FIG. 4 illustrates a spring clip compression structure 405. The spring clip compression structure may provide additional compression force on a cylindrical spring clip 410, urging the spring clip 410 against a heat transfer element so that a better thermal connection may be made with the heat transfer element. The spring clip compression structure 405 may also allow a less resilient material to be used for the spring clip 410. For example, without the compression structure, a spring steel material may be needed for the cylindrical spring clip 410 to form an adequate contact with an inserted heat transfer element. With the compression structure, a less resilient material which may have better thermal properties (e.g., copper) may be used.

The spring clip compression structure 405 has a closed end 407 and an open end 409. The closed end 407 has two elongated spring members 430 and 435 which extend from the closed end and which hold the spring clip 410 so that a compressing force is exerted on the spring clip 410. A weld 425 or another appropriate thermally conductive bond affixes a heat pipe 415 or other heat transfer element to the spring clip 410. Other mechanical forms which provide compressive force and/or which secure the heat pipe 415 and spring clip 410 may be used to provide a spring clip compression stricture.

FIG. 5a illustrates one embodiment of a rectangular heat exchange apparatus. In FIG. 5a, a rectangular heat pipe 505 with a tapered end 510 having a durable plating 515 is engaged by a spring clip 522 secured in an open end of a heat pipe 520. The spring clip 522 has a housing 530 which secures the spring clip 522 in the rectangular aperture formed by the open end of the heat pipe 520. Additionally, substantially parallel and resilient plates form compressible engaging surfaces 545 and 550 which respectively provide top and bottom surfaces that mate with the heat pipe 505 to provide a thermal connection. A rear surface 555 may also be resilient and compressible to accommodate the heat pipe 505.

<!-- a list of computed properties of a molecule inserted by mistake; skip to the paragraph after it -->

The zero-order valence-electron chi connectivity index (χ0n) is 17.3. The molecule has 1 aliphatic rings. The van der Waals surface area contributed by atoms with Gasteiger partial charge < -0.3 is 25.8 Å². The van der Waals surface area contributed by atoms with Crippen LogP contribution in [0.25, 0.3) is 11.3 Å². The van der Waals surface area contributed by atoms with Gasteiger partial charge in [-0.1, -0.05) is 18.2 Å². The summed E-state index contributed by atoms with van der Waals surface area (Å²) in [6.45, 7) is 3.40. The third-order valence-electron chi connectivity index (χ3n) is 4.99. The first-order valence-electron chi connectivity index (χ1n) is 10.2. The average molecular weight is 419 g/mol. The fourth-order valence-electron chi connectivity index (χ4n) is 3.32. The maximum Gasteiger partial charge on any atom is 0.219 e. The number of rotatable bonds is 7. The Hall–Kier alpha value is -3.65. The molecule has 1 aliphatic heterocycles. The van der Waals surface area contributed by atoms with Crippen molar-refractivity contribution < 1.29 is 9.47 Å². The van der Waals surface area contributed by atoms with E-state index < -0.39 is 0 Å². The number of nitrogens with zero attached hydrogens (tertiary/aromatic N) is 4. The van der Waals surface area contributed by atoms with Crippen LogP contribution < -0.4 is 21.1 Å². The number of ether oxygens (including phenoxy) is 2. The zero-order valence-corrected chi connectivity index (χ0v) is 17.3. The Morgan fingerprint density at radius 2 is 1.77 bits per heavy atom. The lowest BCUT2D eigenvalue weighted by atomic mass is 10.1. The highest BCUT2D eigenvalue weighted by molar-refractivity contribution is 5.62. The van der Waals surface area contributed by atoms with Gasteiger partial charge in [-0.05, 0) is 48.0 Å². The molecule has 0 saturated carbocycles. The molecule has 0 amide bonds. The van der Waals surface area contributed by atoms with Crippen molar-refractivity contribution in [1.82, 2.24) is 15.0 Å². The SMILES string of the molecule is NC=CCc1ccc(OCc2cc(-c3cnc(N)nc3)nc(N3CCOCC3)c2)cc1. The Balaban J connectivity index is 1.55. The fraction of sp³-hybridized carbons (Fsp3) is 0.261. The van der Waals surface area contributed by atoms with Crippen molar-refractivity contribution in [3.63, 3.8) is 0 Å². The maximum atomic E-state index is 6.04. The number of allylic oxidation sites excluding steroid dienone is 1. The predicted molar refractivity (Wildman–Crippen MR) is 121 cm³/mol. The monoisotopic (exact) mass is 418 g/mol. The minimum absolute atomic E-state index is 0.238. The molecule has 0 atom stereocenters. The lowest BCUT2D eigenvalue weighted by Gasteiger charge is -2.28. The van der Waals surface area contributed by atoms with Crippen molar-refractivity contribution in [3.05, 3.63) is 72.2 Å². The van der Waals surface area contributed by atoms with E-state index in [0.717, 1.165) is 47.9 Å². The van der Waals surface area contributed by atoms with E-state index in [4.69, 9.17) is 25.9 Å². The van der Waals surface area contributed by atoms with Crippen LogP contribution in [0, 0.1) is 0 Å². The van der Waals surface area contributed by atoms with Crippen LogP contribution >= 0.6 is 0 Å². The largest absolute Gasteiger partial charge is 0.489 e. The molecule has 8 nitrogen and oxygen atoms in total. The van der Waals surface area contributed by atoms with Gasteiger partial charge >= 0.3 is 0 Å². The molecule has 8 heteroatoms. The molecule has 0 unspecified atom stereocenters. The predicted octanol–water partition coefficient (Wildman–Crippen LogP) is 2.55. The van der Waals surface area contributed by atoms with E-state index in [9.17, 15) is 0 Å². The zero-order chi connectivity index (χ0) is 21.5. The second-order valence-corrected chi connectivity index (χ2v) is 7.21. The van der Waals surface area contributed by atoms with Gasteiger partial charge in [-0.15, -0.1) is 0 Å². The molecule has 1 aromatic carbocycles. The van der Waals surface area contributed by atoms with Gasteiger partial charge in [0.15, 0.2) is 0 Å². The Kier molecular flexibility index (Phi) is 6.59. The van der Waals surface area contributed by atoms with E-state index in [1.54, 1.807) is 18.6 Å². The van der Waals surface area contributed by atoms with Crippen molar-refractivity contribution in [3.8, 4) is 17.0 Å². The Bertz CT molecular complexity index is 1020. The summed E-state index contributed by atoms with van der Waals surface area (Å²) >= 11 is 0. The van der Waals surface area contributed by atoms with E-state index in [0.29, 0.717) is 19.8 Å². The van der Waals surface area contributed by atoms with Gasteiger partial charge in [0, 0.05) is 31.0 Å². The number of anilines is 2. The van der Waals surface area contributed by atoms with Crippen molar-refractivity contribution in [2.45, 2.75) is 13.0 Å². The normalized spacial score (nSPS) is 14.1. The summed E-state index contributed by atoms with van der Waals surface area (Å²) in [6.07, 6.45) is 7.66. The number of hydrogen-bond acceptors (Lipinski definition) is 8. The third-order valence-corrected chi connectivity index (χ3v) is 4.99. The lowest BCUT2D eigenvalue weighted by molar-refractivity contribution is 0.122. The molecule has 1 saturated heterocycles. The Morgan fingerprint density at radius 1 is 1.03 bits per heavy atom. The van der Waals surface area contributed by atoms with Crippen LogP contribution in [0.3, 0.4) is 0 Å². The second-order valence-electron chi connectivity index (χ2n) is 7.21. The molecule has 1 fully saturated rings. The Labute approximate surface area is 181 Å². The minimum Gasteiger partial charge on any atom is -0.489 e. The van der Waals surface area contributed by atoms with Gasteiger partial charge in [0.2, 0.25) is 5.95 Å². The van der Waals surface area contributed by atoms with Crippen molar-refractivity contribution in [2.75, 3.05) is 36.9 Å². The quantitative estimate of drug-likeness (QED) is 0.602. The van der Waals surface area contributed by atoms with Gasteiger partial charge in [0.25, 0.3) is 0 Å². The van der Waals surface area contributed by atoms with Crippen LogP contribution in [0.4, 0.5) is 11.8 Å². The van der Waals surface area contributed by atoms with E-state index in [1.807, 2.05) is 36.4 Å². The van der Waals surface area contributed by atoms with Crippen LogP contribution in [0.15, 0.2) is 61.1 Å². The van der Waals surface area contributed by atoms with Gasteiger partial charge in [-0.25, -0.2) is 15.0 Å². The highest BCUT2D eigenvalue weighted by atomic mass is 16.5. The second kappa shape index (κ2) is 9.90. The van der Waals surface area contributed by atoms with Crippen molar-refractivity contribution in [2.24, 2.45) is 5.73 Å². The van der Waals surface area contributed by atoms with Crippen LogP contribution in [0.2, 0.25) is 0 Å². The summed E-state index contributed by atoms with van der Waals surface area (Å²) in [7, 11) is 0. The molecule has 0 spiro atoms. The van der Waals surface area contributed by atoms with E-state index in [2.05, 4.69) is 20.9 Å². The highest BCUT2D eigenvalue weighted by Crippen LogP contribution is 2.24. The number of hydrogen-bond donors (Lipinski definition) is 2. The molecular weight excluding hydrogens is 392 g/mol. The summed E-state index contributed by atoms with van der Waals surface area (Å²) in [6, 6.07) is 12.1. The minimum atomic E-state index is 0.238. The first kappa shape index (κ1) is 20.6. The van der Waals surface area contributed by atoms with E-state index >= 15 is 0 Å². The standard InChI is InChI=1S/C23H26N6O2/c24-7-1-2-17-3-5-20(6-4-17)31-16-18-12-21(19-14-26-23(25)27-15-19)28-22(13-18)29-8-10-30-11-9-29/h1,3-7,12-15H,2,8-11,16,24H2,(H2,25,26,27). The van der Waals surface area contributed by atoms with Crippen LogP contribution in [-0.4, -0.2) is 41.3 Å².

As shown, the spring clip 522 has a housing 530. This housing 530 may be secured in the aperture of the heat pipe 520 by forcible insertion. The housing 530 and therefore the spring clip 522 may be designed to be equal in size or marginally larger than the aperture such that the housing 530 remains in place once inserted. Either in addition or as a separate securing mechanism, nubs or other mechanical or bonding means may be used to hold the housing 530 in place.

Alternatively, the spring clip 522 itself may be formed as a part of the heat pipe 520 or as an integral part of another type of heat transfer element substituted for the heat pipe 520. The spring clip 522 itself, like the cylindrical spring clip previously discussed, however, may be uncomplicated and easily manufactured integral body which provides an efficient durable mechanism for thermal transfer. Such spring clip mechanisms have few moving parts and may advantageously be manufactured and deployed in computer systems similarly to existing electrical connectors often used between removable electronic components.

FIG. 5b is a cross sectional view of the receptacle structure in FIG. 5a which illustrates several additional features which may be present in some embodiments. A plating 535 provides a durable high thermal conductivity interface for the heat pipe 505 like the plated surfaces previously discussed. Additionally, the housing 530 of the spring clip 522 contains a thermally conductive and compressible material 540. For example, this material may be a thermal grease, a thermally conductive polymer, a thermally conductive compressible elastomer or another thermally conductive, flexible, or yielding material.